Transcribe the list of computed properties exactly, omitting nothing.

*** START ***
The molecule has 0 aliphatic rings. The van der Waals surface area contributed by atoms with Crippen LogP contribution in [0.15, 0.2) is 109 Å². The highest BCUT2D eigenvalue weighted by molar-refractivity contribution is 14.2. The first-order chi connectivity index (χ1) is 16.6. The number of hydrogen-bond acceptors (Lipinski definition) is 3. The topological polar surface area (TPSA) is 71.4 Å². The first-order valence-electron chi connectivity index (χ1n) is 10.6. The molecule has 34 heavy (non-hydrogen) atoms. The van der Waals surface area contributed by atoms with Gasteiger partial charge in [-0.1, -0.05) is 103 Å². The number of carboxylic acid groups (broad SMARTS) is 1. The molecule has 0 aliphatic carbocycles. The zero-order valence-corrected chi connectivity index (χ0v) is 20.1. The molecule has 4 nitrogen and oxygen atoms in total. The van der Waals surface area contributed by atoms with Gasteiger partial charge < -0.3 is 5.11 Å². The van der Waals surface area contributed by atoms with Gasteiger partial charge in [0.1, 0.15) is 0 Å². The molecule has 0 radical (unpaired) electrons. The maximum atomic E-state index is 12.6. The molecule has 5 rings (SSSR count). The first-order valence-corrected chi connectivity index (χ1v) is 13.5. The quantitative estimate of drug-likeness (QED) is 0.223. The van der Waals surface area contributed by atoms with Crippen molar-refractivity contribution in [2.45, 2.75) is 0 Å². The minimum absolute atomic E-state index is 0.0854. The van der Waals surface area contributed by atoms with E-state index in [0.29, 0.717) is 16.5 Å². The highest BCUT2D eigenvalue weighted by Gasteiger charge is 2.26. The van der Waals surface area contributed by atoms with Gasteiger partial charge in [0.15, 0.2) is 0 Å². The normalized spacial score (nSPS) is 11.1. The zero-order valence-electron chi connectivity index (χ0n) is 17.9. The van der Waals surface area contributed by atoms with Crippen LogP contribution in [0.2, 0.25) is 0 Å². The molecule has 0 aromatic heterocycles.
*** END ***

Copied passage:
The molecule has 0 aliphatic rings. The van der Waals surface area contributed by atoms with Crippen LogP contribution in [0.15, 0.2) is 109 Å². The highest BCUT2D eigenvalue weighted by molar-refractivity contribution is 14.2. The first-order chi connectivity index (χ1) is 16.6. The number of hydrogen-bond acceptors (Lipinski definition) is 3. The topological polar surface area (TPSA) is 71.4 Å². The first-order valence-electron chi connectivity index (χ1n) is 10.6. The molecule has 34 heavy (non-hydrogen) atoms. The van der Waals surface area contributed by atoms with Gasteiger partial charge in [-0.1, -0.05) is 103 Å². The number of carboxylic acid groups (broad SMARTS) is 1. The molecule has 0 aliphatic carbocycles. The zero-order valence-corrected chi connectivity index (χ0v) is 20.1. The molecule has 4 nitrogen and oxygen atoms in total. The van der Waals surface area contributed by atoms with Gasteiger partial charge < -0.3 is 5.11 Å². The van der Waals surface area contributed by atoms with Gasteiger partial charge in [0.1, 0.15) is 0 Å². The molecule has 0 radical (unpaired) electrons. The maximum atomic E-state index is 12.6. The molecule has 5 rings (SSSR count). The first-order valence-corrected chi connectivity index (χ1v) is 13.5. The quantitative estimate of drug-likeness (QED) is 0.223. The van der Waals surface area contributed by atoms with Crippen molar-refractivity contribution in [2.45, 2.75) is 0 Å². The minimum absolute atomic E-state index is 0.0854. The van der Waals surface area contributed by atoms with E-state index in [0.29, 0.717) is 16.5 Å². The highest BCUT2D eigenvalue weighted by Gasteiger charge is 2.26. The van der Waals surface area contributed by atoms with Gasteiger partial charge in [0.15, 0.2) is 0 Å². The normalized spacial score (nSPS) is 11.1. The zero-order valence-electron chi connectivity index (χ0n) is 17.9. The van der Waals surface area contributed by atoms with Crippen LogP contribution in [0.2, 0.25) is 0 Å². The molecule has 0 aromatic heterocycles.